41. Go to pages 71-73 for a possible on the 'burning bush'.

  42. Sorry. Opel is GM. Not sure why I typed Ford.

  43. My outlook on cars is buy a good used one. This 2000 Nissan Sentra has done great for us, and got a whopping 37.93 mpg on our trip. Can't beat it, quiet, no rattles, great air condidtioner, lots of electric gizmos.

  44. Job that American Citizens nor Illegals should be allowed to take:
    Redwood City man, 18, drowns in vat of sulfuric acid

  45. I rented a Sentra when on a trip to Miami. I liked it. I remember it also had a great sounding Clarion Stereo.

  46. AlBob,
    When the kid blew up his Blown Subaru, he got a beat to s... Nissan w/very high miles:
    It and all it's sisters and brothers we know of have been similar, durability wise.
    That same 4 banger puts out 700 hp in drag race drag!

  47. Doug,

    I wasn’t yet of driving age to drive that car. ;)

  48. Red River said...
    The courage of the US Navy during the The Naval Battles off Guadalcanal.

    The Destroyer Laffey closed to within 20 feet of the battleship Hiei and fired everything it had including rifles at the superstructure. This killed Admiral Abe's staff and changed the course of the battle.

    Can you imagine being on a little destroyer looking up at the immense steel beast of the Hiei and shooting at it? being just 20 feet away?

    9/24/2007 08:06:00 AM
    MacPhisto said...
    Red River:

    The Battle of Savo Island and the other engagements around Guadalcanal did indeed prove that the U.S. Navy could hold its own against any other. I get goosebumps when I think about what it must have been like to be aboard the Laffey when it opened up on the Hiei.

    There must be something about ships named "Laffey." While the original Laffey (which you referenced) today lies on Iron Bottom Sound as a result of its heroic effort, the second destroyer called Laffey is moored at Patriot's Point in Charleston, SC. I've been aboard the Laffey II, and it has been questioned whether another ship ever survived the same intensity of attack as the Laffey did at Okinawa. Destroyers weren't supposed to survive four bombs and six kamikazes, but the Laffey II did just that. It took out nine Japanese aircraft in the process, too.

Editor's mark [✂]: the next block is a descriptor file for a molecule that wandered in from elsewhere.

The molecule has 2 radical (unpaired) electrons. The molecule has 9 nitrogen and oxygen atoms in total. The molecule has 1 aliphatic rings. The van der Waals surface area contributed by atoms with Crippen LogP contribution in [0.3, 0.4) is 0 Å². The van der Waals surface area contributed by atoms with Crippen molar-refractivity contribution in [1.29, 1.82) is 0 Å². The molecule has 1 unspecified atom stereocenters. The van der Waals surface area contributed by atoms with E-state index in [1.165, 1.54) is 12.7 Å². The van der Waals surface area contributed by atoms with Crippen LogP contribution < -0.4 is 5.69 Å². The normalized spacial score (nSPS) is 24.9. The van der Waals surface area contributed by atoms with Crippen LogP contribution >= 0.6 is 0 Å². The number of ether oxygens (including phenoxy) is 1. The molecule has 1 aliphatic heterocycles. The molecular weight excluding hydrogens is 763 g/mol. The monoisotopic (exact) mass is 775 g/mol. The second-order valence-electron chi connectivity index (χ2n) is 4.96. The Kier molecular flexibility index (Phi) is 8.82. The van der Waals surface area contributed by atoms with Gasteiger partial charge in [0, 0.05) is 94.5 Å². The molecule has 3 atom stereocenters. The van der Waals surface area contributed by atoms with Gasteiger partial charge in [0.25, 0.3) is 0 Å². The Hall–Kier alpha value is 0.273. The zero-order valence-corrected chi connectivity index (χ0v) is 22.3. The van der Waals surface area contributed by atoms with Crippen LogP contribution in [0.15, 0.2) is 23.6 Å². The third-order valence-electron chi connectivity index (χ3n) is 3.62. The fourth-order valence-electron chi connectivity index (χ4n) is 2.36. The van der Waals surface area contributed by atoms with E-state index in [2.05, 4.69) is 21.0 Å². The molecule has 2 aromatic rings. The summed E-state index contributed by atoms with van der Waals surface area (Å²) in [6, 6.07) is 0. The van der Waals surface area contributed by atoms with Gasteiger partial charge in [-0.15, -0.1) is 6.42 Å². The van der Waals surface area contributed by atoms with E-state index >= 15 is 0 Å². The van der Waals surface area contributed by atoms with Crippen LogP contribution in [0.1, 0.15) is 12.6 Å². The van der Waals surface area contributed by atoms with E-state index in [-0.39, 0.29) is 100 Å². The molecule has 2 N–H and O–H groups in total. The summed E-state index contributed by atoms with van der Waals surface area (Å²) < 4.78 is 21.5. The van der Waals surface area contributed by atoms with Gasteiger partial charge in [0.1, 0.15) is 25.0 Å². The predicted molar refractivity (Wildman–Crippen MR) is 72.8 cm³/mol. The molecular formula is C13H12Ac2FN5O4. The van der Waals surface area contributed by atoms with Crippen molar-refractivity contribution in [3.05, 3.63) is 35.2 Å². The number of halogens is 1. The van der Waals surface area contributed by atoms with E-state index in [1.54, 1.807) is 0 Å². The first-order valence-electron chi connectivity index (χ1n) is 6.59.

You probably already know all of this, but it's good to reflect. Keeps the brain sharp, and reminds me of the noble sacrifices that others have made on my behalf.

    9/24/2007 11:02:00 AM

  49. I guess the Battleship would have nothing that could reach the Destroyer at 20ft?
    Other than rifles.

  50. What she says, Doug, is "I've gotten bulimia nervosa over Albobal." Then she works in some stuff about what she has in store for me, after the program.

  51. Hope you insist on Listerine First!

  52. "The Battle of Savo Island and the other engagements around Guadalcanal did indeed prove that the U.S. Navy could hold its own against any other."

    I hate to kill a good rant, but the Battle of Savo Island was a complete disaster, due to incompetence and faulty patrolling. A Japanese taskforce snuck into the harbor and we lost 4 heavy cruisers (including the Australian Canberra I think), for pretty much zero losses. CA Chicago also lost her bow to a torpedo.

    Later battles in the slot came out somewhat better though.

  53. "I guess the Battleship would have nothing that could reach the Destroyer at 20ft?
    Other than rifles."

    Pretty much what happened, its guns couldn't depress enough is how the story goes.

    Hiei went adrift and was sunk the next morning by air attacks.

  54. Nice lecture Mat, good note to go to bed on.

  55. If everything had happened today, everyone would have been fired, demoted, and ect ........ and we may never had ever heard of John McCain (his father was partially responsible).

  56. My apologies, I took a quick look at wiki and it was McCain's grandfather.

  57. His son's are serving too, I think!
    Too bad his service as a Senator Stinks.

  58. Kevin James says you gotta call Crapo about the nightmare act, AlBob.
    Requires Zero credentials/identification on their part!